Using Aurelia CLI with Visual Studio (again)

To keep this short, here is what I did.

  1. Create a new dot net core 2.2 MVC app.
  2. ‘au new --here’ with all the options in the correct place in my project (same directory as .csproj)
  3. implement all the instructions.txt

It will not run. I get:
GET https://localhost:44315/dist/vendor.css net::ERR_ABORTED 404
GET https://localhost:44315/dist/app.bundle.js net::ERR_ABORTED 404

Is this approach even supported by the CLI?

Every time I revisit Aurelia I have the same barriers, always around getting up-and-running.

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Every time I revisit Aurelia I have the same barriers, always around getting up-and-running.

This is an unfortunate thing with the .NET Core landscape having been completely broken and changed several times since its inception, and it has been hard to keep up.

Apart from that, stuff does work at the moment, but the documentation is still a bit scattered on certain topics and not always up-to-date. If you open a GH issue with links to which instructions you followed, and specify exactly which options you used, that would make it easier for us to manage and solve.

It seems there is a problem with the webpack config generated by the aurelia cli. (reminder to self and @huochunpeng - we really need to create automated tests that run all the combinations on CI and try to run the generated apps and warn us if anything is broken…!)

Here’s what I did to get a working ASP.NET Core app (not saying this is the only combo that works, but I like to start with the simplest possible thing and add stuff as I need it):
create a new directory, cd to it

au new --here
[Webpack]> 1
[HTTP/1.1]> 1
[ASP.NET Core]> 2
[TypeScript]> 2
[Default]> 1
[None]> 1
[None]> 1
[No]> 1
[Visual Studio Code]> 1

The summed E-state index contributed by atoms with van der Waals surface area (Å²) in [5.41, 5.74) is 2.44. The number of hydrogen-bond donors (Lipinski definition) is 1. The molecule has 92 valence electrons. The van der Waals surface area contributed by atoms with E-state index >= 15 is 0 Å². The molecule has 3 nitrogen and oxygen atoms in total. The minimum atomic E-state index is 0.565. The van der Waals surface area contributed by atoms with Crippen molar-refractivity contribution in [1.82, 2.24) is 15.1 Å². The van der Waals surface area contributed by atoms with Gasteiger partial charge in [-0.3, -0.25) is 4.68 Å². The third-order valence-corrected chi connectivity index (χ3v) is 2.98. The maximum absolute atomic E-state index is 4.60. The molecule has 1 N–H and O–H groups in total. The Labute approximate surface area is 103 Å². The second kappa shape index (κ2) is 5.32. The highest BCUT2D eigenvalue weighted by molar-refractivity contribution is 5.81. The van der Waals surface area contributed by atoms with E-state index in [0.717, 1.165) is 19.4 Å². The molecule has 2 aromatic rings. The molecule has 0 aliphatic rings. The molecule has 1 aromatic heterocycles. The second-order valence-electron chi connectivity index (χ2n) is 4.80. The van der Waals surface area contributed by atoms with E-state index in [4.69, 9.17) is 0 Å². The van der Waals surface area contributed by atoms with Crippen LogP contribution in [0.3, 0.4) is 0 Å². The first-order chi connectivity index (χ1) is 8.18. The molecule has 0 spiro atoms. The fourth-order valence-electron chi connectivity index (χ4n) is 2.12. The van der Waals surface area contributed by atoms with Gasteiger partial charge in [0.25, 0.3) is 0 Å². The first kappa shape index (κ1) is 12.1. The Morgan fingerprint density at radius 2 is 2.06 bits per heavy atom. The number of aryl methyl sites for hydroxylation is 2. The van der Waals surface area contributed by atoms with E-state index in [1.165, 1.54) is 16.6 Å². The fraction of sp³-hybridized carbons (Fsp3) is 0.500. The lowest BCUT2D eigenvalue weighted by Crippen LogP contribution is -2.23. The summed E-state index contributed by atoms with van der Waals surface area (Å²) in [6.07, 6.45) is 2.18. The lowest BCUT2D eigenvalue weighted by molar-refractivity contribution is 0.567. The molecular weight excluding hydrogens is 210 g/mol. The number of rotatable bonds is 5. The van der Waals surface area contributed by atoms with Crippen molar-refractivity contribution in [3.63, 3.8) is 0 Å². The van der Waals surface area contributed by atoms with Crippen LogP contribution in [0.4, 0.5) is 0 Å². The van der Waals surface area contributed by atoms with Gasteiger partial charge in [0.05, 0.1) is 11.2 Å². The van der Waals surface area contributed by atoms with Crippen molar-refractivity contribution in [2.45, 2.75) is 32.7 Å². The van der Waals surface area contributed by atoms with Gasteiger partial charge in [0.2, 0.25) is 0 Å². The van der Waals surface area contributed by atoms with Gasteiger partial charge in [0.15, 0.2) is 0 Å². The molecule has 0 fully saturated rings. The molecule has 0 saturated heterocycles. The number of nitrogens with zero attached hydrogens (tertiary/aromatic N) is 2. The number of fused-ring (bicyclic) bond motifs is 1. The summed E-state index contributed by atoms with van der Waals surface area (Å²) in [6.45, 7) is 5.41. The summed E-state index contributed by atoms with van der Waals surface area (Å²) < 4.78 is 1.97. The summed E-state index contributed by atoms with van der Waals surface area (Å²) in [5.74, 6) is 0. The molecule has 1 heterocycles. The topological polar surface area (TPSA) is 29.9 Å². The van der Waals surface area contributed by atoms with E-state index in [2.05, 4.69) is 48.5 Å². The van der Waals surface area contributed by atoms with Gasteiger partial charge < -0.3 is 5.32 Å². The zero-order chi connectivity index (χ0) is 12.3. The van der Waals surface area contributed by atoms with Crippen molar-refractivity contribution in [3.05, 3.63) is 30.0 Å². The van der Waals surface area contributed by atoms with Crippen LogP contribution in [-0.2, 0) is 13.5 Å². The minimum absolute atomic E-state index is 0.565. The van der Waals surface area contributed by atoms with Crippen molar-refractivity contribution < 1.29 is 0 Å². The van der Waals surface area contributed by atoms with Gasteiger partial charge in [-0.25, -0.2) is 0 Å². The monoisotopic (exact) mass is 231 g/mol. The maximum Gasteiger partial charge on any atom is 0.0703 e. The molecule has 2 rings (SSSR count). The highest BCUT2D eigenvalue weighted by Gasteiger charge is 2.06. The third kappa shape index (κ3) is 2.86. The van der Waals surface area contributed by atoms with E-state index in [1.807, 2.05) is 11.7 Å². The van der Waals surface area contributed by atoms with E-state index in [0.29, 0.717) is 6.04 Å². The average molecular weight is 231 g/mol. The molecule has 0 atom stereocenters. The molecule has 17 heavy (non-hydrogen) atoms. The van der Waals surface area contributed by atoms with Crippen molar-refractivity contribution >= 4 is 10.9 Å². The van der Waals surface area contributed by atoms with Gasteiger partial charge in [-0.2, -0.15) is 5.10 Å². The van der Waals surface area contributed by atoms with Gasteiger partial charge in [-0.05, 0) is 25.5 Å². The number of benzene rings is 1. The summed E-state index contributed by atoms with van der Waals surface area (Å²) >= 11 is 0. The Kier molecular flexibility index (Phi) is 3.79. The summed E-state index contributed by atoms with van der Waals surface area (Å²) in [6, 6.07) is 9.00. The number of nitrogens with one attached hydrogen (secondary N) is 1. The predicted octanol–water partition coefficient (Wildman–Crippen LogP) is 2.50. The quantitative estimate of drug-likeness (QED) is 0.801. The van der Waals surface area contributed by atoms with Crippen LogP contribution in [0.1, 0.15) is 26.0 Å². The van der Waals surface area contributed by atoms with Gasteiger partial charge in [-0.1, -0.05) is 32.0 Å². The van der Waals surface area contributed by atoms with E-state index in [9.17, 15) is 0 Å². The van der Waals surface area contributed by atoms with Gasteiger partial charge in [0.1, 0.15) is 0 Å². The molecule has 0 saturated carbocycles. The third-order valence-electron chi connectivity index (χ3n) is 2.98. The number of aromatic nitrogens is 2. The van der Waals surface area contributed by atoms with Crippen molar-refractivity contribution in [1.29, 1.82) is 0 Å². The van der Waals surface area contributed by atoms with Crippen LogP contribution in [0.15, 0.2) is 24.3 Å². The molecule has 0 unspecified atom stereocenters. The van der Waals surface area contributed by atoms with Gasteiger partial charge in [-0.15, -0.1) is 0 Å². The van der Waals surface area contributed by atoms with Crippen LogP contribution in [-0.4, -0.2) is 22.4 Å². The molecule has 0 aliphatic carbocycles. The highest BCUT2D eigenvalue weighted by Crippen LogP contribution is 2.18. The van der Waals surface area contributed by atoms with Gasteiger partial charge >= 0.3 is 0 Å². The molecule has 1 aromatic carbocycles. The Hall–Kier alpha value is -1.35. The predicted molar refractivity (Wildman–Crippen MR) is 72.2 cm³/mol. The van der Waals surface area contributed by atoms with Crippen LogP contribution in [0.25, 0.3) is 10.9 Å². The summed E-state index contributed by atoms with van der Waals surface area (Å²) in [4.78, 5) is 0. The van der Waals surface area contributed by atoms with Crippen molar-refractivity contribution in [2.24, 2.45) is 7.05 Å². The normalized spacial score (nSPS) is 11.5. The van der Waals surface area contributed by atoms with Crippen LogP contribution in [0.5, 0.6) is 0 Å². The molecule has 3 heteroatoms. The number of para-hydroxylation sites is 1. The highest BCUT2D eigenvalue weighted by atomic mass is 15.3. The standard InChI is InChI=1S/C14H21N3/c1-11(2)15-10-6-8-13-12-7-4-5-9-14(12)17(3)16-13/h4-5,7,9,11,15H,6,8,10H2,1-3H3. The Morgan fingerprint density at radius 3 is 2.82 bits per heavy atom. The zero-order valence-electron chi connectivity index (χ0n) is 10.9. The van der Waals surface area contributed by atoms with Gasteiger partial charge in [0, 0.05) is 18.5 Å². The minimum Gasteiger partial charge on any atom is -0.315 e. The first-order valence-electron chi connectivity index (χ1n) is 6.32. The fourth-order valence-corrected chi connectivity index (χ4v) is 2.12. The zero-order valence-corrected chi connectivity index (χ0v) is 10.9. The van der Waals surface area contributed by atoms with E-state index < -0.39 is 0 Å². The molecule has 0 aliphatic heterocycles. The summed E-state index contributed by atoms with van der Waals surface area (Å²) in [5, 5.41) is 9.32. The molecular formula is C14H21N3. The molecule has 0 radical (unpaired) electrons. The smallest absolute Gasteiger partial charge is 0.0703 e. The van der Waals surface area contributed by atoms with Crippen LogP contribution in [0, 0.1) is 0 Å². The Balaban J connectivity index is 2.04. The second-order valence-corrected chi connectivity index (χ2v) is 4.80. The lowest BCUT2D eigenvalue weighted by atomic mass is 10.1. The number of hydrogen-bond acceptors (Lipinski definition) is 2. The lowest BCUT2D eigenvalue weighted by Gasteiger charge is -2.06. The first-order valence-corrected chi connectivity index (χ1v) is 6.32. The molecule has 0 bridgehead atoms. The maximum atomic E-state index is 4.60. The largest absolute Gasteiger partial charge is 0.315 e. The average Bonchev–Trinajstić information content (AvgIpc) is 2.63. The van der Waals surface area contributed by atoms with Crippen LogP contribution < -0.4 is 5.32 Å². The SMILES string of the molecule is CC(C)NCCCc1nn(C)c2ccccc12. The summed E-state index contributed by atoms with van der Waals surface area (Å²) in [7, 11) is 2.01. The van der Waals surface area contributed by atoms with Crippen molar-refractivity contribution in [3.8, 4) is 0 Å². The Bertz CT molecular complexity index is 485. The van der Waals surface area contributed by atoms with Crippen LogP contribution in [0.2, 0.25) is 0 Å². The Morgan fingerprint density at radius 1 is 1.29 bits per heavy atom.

[Yes]> 1
[Yes, use NPM]> 2

Now, replace the optimization section in webpack.config.js with this:

optimization: {
    splitChunks: {
      chunks: "initial",
      cacheGroups: {
        default: false,
        vendors: false,
        aureliaBinding: {
          test: /[\\/]node_modules[\\/]aurelia-binding[\\/]/,
          name: "vendor.aurelia-binding",
          enforce: true,
          priority: 28
        },
        aureliaTemplating: {
          test: /[\\/]node_modules[\\/]aurelia-templating[\\/]/,
          name: "vendor.aurelia-templating",
          enforce: true,
          priority: 26
        },
        aurelia: {
          test: /[\\/]node_modules[\\/]aurelia-.*[\\/]/,
          name: "vendor.aurelia",
          enforce: true,
          priority: 20
        },
        vendors: {
          test: /[\\/]node_modules[\\/]/,
          name: "vendor",
          enforce: true,
          priority: 10
        },
        common: {
          name: 'common',
          minChunks: 2,
          chunks: 'async',
          priority: 0,
          reuseExistingChunk: true,
          enforce: true
        }
      }
    }
  },

Again, I’m sure this is not the only thing that works and there’s likely just one small tweak that would be sufficient to get it working, but I’m not the CLI guy so I’m just giving you a working piece I worked on a few months ago.

Now you can run dotnet run and you should see the app on https://localhost:5001 up and running

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I will try what you have recommended, but I see that you are running via dotnet run when I am using a Visual Studio workflow.

I what have tried is this:

  1. In the webpack.config I created the following entry in the plugins section:
new HtmlWebpackPlugin({
      template: '_Layout_App.cshtml.ejs',
      filename: '../../Views/Shared/_Layout_App.cshtml',
      metadata: {
        // available in index.ejs //
        title, server, baseUrl
      }
    }),
  1. Created the referenced _Layout_App.cshtml.ejs template based on the default layout file and adding a @RenderSection("css", required: false) to the head for the css to be placed correctly.
  2. Created a AppController and view (that uses the layout above) to have control over how the Aurelia app is displayed and to whom (via the [Authorize] attribute).